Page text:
Salvador Dalí Explains His Mustache

Saturday, May 11, will be the 120th anniversary of the birth of Surrealist painter Salvador Dalí. The artist is one of the few who even today is recognized instantly in photographs, mainly because of his mustache, which may be described as Surrealist on its own. Dalí began wearing facial hair as a young man, although it was a thin, garden variety mustache until his career took off. Then it grew year by year as a branding exercise, until it became iconic. Today, just two strokes of a pen evokes Dalí's image in the minds of all who see it, so that branding exercise proved as durable as the Nike swoosh or the McDonald's arches.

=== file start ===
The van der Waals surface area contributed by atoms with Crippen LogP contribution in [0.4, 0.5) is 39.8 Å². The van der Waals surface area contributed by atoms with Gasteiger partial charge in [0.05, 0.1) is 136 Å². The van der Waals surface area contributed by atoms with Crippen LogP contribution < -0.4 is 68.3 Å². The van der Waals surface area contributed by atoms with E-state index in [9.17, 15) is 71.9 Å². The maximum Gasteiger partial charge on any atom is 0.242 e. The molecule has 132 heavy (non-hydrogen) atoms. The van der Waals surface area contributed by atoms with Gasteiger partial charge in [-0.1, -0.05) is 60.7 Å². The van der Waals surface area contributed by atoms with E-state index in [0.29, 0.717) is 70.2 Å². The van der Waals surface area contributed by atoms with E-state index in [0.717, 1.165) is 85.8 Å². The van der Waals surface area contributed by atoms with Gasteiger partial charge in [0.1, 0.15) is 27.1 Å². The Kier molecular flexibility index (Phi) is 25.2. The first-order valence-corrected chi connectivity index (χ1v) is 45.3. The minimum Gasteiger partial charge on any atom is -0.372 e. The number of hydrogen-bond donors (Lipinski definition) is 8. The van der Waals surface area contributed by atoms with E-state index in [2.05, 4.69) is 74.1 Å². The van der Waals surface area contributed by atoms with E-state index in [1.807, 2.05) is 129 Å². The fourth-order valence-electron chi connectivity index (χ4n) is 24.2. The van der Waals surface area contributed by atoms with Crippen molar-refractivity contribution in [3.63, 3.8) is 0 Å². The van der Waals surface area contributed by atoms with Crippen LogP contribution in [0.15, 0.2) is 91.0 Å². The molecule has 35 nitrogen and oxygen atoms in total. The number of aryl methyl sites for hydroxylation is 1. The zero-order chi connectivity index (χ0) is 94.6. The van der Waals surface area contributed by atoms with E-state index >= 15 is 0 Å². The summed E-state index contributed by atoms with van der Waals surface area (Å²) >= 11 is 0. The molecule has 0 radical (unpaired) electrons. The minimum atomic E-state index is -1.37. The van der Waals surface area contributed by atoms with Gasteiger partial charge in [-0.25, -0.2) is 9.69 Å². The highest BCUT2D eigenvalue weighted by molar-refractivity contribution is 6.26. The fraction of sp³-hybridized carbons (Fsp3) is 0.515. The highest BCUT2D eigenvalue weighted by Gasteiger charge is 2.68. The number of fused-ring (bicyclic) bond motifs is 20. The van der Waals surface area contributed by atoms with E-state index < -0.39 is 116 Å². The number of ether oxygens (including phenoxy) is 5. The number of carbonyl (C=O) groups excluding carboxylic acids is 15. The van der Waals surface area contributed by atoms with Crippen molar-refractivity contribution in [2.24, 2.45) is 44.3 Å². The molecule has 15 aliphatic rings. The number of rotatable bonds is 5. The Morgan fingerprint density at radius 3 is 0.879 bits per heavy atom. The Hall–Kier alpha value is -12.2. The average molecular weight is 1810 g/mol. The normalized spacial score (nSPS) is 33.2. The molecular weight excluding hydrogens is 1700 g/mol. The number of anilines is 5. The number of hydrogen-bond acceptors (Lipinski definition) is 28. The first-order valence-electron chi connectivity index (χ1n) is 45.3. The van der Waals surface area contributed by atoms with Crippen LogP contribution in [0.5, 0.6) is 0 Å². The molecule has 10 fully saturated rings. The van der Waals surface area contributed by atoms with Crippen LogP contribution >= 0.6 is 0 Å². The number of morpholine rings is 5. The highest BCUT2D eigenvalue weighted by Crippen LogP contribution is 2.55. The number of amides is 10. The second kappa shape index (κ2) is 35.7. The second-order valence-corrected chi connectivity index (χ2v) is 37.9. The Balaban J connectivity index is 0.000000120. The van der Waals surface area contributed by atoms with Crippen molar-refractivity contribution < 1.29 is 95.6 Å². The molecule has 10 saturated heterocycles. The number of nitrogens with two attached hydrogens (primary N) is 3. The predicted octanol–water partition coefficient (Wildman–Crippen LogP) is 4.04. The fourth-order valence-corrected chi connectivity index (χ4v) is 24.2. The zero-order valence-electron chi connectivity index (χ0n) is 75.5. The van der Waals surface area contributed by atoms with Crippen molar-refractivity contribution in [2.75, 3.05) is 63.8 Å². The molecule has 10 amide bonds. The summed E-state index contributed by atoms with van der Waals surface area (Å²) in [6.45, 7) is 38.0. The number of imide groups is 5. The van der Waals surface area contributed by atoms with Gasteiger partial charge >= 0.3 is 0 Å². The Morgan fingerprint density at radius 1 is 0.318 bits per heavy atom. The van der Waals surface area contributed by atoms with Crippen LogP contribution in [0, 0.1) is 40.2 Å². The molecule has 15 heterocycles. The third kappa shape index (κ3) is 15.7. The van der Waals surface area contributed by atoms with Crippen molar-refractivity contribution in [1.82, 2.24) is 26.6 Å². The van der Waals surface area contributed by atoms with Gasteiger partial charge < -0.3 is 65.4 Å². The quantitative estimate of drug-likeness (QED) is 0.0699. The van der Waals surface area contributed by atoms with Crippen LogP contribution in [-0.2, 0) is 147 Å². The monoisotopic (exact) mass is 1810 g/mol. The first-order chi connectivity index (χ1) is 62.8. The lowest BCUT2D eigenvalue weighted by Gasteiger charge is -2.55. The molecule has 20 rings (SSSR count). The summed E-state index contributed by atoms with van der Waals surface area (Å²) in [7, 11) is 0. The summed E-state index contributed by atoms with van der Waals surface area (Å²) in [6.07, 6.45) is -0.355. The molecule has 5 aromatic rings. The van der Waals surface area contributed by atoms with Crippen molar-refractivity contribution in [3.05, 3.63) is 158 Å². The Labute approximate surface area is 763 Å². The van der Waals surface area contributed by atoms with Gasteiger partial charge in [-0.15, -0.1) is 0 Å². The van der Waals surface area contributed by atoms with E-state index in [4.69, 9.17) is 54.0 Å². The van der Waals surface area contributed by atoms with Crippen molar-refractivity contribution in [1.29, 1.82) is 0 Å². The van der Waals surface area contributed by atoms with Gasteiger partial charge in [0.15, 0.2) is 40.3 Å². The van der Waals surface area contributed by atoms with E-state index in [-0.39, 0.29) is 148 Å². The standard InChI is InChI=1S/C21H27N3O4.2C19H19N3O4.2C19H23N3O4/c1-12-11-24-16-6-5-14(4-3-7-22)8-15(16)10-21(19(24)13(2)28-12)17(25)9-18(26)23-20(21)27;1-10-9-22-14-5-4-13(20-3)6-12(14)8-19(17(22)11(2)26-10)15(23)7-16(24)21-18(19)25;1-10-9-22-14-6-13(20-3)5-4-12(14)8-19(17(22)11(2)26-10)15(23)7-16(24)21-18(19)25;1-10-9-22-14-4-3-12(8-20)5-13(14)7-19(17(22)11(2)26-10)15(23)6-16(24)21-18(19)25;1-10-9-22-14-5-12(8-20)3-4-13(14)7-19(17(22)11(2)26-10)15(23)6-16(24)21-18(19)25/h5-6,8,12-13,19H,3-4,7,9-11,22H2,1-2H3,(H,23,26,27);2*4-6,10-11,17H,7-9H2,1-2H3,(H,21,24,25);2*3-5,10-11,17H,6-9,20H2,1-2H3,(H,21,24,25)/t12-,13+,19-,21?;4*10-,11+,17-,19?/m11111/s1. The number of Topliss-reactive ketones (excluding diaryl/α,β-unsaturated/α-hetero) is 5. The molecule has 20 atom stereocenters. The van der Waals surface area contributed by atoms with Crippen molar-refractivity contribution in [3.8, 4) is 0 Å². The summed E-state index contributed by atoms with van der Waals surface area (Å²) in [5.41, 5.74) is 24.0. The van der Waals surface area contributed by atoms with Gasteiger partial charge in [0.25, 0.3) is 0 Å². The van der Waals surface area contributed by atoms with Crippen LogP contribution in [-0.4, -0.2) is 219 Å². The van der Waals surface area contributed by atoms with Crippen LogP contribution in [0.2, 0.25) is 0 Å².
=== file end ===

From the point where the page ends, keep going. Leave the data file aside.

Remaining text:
In 1955, Dalí gave an interview with Malcolm Muggeridge for the BBC show Panorama. The intent was to discuss Dalí's art, but Muggeridge was so intrigued by seeing Dalí's long, upturned mustache in person that they had to talk about it first. Dalí was very much open to revealing his mustache secrets, including the fact that he cleaned it at night and let the long ends hang down while he slept. Read how Dalí took care of his iconic mustache and what it meant to him at BBC Culture. -via Damn Interesting 

(Image source: Wikimedia Commons

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